Deer are so at home here at Asilomar that they barely move out of your way as you pass them. So please, when driving, keep your speed way down, as they will often be casually crossing the road. And please don’t approach or startle them. Although they appear tame, they are wild and can cause injury.
Deer are the most common and widespread big game animals in California. The state’s native deer are called mule deer, because of their long ears. Those you see at Asilomar are black-tailed deer, a sub-species of the mule deer.
Deer have rather poor eyesight, but their keen sense of hearing alerts them to danger.
Bucks, or male deer, shed their antlers every year in winter. In the spring, they grow quickly back, covered with a velvety skin that the buck rubs off on trees. Contrary to popular belief, the number of points on a buck’s antlers doesn’t indicate his age, but the quality and abundance of his food.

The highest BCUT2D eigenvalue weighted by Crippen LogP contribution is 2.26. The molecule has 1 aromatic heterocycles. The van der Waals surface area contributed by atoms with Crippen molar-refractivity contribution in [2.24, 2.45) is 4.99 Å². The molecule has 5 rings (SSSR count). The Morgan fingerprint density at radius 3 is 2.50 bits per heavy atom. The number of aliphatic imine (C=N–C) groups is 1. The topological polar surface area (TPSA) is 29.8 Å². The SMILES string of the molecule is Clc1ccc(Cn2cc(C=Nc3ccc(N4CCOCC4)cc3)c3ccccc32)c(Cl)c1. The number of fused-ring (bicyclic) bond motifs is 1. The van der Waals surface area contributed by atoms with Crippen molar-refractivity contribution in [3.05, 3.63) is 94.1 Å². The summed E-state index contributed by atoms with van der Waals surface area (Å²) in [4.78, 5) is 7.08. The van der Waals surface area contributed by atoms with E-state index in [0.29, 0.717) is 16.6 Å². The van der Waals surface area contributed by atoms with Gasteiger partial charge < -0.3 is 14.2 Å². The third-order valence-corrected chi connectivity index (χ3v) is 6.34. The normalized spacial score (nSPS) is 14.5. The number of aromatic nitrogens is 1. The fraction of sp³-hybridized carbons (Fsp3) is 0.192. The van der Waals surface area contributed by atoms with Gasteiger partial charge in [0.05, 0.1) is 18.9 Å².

If you’re here in May, keep your eye out for little spotted fawns—that’s when they’re born. Mother deer may leave their small fawns unattended for up to fourteen hours at a time. As with all young animals, they are best left to themselves in their habitat. In most cases, the parents are closer than you may think.